National Geographic is all about the cats. Not the Jellicles from stage, nor the fluffy fella who might be purring on your belly as you read this (or walking across your keyboard)…but the big ones. Big cats of most species, from lions and tigers to cheetahs, snow leopards, and mountain lions–you know, all those Macintosh operating system names–are in real trouble. Top felines around the world are disappearing at alarming, disastrous rates, from habitat loss and human conflict. Proven ineffective claims of Chinese medicine claims the lives of tigers, safari resort properties push lions and leopards and cheetahs out of crucial hinting and living spaces, and suburban subdivisions snatch ground right from under the paws of mountain lions and bobcats here in the US.
To help open some eyes, and start corrective action plans, the National Geographic Society and Explorers-in-Residence (man, how do I get THAT job?!) Dereck and Beverly Joubert, have launched the Big Cats Initiative. Desperate times call for desperate measures, so it is a multi-pronged attack against extinction: education, on-the-ground conservation programs, global awareness, even economic incentives in rural communities. The first step, addressing the worst crisis, is to halt the decline of African lions and cheetahs, and in a perfect world, success would include building populations back up from the critical levels where we find them today. Next steps will hopefully follow soon–it is a definite crisis when you realize, for instance, that there are now more tigers in captivity than there are in the wild.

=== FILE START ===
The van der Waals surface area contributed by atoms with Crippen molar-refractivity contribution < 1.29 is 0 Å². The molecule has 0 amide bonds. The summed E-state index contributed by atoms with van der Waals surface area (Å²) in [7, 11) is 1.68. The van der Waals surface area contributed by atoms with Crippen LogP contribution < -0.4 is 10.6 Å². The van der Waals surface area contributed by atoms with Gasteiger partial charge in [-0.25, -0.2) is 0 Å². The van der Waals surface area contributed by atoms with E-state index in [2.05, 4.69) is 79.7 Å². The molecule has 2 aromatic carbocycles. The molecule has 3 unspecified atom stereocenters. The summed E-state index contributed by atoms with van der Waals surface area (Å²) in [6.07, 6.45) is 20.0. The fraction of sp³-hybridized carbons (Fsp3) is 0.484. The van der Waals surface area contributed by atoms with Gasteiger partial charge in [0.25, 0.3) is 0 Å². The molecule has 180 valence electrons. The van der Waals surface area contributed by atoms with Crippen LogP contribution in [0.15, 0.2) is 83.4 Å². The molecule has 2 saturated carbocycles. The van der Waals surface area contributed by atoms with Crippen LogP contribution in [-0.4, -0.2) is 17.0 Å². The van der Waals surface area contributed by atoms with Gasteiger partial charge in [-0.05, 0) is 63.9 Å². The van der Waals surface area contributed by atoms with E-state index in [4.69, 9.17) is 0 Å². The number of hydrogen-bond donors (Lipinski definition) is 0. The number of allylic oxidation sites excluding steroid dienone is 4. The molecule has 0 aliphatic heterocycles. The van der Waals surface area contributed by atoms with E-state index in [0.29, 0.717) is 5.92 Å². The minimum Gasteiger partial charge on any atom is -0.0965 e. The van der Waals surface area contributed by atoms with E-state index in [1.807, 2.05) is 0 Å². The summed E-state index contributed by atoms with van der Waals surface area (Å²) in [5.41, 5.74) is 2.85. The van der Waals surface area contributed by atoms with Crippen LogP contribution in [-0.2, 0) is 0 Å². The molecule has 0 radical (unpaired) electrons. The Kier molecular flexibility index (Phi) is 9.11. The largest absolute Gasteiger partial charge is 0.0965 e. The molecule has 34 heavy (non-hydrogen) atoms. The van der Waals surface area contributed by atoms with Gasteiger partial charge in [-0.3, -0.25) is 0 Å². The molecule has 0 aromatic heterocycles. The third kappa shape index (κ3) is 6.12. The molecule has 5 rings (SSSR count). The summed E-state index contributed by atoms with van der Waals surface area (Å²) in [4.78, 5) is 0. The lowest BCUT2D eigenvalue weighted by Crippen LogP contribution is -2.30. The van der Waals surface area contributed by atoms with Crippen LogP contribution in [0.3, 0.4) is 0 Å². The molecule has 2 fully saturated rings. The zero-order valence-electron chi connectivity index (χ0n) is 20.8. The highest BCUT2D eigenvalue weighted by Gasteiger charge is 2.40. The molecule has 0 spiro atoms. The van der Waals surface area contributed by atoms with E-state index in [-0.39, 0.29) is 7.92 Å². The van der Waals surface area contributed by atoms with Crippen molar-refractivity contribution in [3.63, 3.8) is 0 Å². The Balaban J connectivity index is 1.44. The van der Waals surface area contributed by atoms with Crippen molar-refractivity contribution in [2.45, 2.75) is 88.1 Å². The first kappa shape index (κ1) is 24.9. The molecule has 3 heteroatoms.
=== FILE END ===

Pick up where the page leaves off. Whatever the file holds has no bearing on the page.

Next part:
The clock is ticking. HERE is how to take action and CAUSE AN UPROAR!